On this page, you will find a detailed description of all options and inputs on the rule creation page. This should help you with deciding which information you need to put in those fields in order to create firewall rules.
Understanding the differences between the source and destination of a packet is mandatory to work with any kind of firewalls. You need to understand that a packet is traversing a path of multiple hosts on a network. The host, where the packet is created and sent is called source. The designated recipient is called destination. A reply packet traverses the network in the opposite direction. The former destination is now the source and the former source is now the destination.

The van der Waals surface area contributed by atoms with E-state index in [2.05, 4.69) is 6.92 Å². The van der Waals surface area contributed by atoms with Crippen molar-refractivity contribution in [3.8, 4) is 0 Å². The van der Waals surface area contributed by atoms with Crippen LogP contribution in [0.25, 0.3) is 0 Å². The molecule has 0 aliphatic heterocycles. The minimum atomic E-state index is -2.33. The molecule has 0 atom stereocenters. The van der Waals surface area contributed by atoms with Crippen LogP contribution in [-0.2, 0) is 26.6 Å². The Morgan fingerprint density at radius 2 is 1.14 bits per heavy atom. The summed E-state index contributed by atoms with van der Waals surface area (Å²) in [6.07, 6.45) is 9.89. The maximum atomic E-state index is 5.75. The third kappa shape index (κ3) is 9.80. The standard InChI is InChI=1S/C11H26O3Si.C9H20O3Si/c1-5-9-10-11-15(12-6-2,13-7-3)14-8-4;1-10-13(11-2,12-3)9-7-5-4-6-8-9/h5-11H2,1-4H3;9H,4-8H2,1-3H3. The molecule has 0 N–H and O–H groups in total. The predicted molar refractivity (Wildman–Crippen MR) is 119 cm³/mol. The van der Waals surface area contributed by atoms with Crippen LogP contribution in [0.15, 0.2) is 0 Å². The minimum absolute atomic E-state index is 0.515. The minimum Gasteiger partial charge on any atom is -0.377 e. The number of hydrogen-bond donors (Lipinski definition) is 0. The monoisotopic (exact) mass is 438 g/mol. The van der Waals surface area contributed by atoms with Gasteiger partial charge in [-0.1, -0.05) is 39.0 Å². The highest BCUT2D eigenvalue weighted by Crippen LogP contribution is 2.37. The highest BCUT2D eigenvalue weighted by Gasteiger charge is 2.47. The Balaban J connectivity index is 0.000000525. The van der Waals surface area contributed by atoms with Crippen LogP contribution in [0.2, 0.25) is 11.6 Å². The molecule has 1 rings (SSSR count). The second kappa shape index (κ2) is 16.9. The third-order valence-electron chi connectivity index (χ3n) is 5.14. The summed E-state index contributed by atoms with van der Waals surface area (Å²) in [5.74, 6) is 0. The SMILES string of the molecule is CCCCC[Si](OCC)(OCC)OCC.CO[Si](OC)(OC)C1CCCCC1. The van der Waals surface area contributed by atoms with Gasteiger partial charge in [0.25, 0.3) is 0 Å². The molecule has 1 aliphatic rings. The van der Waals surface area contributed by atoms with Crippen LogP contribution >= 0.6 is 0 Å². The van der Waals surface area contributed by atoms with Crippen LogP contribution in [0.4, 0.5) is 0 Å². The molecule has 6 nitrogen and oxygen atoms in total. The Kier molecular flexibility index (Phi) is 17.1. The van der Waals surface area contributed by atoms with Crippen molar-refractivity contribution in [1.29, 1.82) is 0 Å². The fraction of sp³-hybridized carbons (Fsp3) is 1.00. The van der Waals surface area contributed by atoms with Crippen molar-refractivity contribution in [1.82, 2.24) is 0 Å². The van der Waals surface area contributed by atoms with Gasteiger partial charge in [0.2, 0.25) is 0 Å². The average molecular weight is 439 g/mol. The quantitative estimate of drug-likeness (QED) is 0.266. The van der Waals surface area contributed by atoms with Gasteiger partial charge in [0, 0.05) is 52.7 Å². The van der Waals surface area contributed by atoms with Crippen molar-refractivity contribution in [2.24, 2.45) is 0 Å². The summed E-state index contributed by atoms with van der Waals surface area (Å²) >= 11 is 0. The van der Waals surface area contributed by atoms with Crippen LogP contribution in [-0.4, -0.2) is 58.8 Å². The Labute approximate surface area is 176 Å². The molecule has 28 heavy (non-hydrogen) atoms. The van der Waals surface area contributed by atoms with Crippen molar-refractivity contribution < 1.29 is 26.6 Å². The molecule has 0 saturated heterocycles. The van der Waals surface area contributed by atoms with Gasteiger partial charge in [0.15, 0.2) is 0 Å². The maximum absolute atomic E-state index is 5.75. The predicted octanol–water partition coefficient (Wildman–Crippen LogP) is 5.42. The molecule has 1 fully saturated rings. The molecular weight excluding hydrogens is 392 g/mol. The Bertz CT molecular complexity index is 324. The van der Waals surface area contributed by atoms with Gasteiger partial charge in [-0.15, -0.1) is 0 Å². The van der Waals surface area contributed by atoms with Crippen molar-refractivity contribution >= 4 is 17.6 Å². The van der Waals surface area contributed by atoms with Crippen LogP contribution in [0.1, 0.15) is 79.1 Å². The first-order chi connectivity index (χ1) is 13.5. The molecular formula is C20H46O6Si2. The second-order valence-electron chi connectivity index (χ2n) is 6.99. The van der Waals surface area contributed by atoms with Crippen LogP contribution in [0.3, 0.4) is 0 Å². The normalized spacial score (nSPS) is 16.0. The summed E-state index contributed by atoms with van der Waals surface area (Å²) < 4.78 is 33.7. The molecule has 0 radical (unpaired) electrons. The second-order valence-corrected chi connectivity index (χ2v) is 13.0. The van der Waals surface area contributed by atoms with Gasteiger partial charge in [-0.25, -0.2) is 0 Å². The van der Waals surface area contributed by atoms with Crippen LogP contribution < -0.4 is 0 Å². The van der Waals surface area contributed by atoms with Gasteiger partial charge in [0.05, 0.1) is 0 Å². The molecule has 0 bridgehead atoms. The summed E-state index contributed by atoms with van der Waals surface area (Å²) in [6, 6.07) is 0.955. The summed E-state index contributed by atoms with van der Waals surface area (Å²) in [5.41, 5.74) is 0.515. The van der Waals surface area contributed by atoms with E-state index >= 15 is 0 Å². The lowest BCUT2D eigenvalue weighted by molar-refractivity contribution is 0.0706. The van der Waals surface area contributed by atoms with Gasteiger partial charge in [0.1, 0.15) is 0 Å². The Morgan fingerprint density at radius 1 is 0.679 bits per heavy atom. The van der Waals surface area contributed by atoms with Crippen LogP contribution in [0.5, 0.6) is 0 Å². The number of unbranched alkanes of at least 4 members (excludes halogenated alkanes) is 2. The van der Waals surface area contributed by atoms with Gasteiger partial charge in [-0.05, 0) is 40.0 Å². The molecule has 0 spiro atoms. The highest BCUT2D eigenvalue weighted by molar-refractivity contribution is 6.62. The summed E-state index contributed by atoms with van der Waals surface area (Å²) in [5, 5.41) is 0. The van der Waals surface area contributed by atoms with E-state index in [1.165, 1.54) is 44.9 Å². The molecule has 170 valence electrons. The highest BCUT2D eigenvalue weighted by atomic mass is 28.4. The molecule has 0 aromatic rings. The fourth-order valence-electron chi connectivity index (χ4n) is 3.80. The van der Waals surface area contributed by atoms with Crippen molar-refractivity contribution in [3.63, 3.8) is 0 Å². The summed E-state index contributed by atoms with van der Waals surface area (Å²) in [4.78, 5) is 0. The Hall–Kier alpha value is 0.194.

In IPFire, you may create groups of hosts, networks and even VPN connections, which make it very easy to select multiple hosts on a network as source or destination at once.
Since version 2.17 - Core Update 90, it is possible to choose a country (or a group of countries) as a source or destination. This might be useful if you want to provide a service for a few countries only, which might limit you attack surface. Please read the GeoIP block article for more information on this technique.
When you are going to create a new firewall rule, you have to make it clear to you what the source and what the destination host(s) is/are. The page where you create rules is split into two sections - the first one for the source and a second one for the destination: